Kiarostami: 24 Frames

“I've often noticed that we are not able to look at what we have in front of us,” said Iranian filmmaker Abbas Kiarostami (who died at the age of 76 in 2016). “Unless it’s inside a frame.” Perhaps this is why the director’s works are often punctuated with views seen from car windows, or views sought through doors — these are some of the natural framing devices we have within our lives to give things context and contours.

In keeping with this, Kiarostami’s final film 24 Frames is made up of two dozen still images that have been adapted into literal moving pictures. Bruegel’s Hunters in the Snow gains a silent narrative beyond the stillness. A horse running through a snow-covered field is reflected through what we soon realize is the lowering of a car window. The meticulous detail that went into this film took up the last 3 years of Kiarostami’s life, and was finished posthumously under the supervision of his son.

With the exception of Bruegel, the rest of the images are Kiarostami’s own photographs, speaking to another Kiarostami-ism: “I always wonder to what extent the artist aims to depict the reality of a scene. Painters capture only one frame of reality and nothing before or after it.” Or, to harken back to Sontag on photography, “One can't possess reality, one can possess images — one can't possess the present, but one can possess the past.”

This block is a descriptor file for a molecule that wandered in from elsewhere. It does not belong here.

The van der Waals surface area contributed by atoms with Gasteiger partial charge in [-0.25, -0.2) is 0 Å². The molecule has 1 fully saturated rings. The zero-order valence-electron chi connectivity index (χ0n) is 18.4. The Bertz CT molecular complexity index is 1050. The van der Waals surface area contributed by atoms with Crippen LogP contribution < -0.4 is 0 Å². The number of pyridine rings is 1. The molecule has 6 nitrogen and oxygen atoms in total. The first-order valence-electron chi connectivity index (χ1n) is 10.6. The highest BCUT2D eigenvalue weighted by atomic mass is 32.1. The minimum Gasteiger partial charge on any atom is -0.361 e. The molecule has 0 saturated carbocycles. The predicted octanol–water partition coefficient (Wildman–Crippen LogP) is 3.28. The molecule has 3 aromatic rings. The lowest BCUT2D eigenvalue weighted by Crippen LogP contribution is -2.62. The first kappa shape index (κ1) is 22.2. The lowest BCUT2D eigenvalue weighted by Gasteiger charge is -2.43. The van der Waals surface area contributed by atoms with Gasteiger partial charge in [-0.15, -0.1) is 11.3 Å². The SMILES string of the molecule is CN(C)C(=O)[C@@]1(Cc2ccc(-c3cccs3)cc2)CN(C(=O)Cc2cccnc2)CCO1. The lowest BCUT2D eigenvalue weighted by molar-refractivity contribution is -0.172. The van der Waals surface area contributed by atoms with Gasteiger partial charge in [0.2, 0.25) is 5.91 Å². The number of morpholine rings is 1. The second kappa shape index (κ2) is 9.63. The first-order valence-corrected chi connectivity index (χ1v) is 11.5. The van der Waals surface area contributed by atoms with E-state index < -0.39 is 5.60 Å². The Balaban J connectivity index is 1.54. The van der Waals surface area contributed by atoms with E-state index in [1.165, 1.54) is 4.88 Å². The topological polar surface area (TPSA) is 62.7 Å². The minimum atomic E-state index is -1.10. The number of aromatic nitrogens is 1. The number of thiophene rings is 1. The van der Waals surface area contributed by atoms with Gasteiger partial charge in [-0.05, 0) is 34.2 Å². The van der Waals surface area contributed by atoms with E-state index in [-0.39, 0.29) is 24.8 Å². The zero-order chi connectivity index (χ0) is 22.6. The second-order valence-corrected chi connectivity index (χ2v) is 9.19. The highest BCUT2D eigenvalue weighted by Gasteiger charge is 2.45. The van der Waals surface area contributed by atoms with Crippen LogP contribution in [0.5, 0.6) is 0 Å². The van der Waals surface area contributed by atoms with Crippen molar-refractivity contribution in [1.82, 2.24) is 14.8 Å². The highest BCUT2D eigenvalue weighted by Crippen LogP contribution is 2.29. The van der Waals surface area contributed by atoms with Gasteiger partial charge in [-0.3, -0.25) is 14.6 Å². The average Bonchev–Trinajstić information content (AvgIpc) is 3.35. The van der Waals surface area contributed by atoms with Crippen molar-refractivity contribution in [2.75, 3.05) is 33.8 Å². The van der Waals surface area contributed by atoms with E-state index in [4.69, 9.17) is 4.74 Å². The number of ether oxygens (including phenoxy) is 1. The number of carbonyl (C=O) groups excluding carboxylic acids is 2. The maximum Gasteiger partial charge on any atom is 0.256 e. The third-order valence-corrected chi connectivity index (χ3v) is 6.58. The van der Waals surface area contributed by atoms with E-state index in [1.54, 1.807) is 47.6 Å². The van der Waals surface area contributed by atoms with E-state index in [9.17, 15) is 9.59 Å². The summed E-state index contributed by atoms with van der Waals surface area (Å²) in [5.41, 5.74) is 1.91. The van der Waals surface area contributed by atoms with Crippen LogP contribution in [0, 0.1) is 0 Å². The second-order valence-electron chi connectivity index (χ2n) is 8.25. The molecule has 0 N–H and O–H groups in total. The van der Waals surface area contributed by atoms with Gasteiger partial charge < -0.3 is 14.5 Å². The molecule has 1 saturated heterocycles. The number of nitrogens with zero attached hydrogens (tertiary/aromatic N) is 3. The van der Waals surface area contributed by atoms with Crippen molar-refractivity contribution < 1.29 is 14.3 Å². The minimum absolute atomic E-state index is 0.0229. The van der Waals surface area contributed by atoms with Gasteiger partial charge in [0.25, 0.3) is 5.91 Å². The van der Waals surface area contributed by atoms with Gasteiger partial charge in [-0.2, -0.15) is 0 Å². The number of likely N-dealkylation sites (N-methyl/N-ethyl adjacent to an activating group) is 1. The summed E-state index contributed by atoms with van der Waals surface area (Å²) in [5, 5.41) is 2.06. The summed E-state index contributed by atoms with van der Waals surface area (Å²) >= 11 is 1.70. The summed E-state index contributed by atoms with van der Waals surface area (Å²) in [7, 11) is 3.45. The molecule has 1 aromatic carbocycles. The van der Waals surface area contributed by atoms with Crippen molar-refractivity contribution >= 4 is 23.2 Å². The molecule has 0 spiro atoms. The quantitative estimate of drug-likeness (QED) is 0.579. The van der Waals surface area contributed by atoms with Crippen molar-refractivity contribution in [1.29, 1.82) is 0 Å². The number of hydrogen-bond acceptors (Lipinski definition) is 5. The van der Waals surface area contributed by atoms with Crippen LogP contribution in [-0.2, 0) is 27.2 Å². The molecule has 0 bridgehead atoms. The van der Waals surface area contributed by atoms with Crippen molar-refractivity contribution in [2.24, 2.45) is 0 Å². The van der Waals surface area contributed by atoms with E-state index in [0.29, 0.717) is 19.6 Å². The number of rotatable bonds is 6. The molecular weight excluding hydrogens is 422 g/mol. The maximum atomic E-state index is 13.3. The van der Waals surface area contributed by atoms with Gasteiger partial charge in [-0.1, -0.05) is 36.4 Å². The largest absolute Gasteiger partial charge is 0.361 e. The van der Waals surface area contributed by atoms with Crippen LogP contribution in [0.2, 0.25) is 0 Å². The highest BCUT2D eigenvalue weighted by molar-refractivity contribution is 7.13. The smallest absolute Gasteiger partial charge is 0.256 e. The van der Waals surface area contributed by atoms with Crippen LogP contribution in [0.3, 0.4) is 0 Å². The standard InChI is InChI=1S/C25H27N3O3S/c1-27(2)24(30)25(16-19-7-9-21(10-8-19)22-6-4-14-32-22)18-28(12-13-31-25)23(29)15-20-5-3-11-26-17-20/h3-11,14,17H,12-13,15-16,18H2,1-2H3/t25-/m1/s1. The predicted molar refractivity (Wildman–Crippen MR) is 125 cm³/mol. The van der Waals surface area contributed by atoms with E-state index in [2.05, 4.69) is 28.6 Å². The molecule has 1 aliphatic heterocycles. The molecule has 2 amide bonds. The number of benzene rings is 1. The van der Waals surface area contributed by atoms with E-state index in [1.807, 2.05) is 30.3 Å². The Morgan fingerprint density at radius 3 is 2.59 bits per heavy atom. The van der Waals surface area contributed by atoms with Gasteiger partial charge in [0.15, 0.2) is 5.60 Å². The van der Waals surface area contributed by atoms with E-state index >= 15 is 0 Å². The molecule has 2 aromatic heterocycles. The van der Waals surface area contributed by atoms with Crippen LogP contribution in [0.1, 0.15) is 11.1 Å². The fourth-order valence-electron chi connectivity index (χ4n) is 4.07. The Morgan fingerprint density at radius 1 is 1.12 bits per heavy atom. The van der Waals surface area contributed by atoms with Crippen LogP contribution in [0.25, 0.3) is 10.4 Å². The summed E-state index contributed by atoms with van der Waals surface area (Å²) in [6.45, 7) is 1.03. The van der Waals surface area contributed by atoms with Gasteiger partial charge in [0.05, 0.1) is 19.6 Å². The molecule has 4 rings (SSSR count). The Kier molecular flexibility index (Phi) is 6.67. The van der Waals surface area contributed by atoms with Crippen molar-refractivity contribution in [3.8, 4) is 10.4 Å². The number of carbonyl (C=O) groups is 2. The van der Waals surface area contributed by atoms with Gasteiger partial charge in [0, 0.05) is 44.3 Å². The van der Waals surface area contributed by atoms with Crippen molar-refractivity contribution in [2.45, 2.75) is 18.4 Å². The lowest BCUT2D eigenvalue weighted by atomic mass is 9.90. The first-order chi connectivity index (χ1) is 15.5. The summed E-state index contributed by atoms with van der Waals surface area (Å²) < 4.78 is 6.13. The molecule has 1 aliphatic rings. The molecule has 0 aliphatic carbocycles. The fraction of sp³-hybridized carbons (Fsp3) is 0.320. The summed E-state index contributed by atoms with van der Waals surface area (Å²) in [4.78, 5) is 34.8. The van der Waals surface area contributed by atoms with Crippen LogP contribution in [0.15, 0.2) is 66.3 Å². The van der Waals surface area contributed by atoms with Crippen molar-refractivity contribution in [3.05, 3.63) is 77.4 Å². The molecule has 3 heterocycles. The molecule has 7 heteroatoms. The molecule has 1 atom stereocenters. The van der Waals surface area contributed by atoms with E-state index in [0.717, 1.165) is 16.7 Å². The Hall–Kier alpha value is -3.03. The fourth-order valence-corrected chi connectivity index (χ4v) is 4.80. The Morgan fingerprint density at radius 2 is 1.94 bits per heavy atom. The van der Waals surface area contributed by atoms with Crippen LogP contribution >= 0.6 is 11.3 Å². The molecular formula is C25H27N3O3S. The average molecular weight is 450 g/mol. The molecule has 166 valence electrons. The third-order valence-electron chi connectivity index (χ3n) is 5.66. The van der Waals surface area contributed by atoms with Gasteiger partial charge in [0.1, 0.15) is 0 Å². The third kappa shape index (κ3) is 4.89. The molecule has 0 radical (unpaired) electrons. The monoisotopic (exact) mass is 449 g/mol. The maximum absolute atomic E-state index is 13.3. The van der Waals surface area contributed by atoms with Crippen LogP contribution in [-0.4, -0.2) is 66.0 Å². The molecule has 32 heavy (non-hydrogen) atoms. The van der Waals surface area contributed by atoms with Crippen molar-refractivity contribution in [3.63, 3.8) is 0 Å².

In 24 Frames, Kiarostami helps us to see the movement within stillness. He gives us a leg up on seeing what we could see within the still photographs themselves, because sometimes we need that bit of enhancement. It also serves as an object lesson in the second mind-training slogan of lojong, “regard all dharmas as dreams.” Without wanting to sleepwalk through life, can we also hold true that, even if an image is framed, it is not permanent? Regardless of how fixed a scene may seem, there is a porousness that reveals the image to be anything but solid. Even in deep stillness, there is movement.


Today’s Contemplation

Can you hold stillness and movement together at the same time? Even in a period of meditation where it seems that nothing is progressing, can you locate some subtle movement, perhaps in the breath and the body? Can you see the moments within the frame of practice as un-solid, even as you feel yourself solidly rooted to the cushion? What happens when we hold these two realities together in the same breath?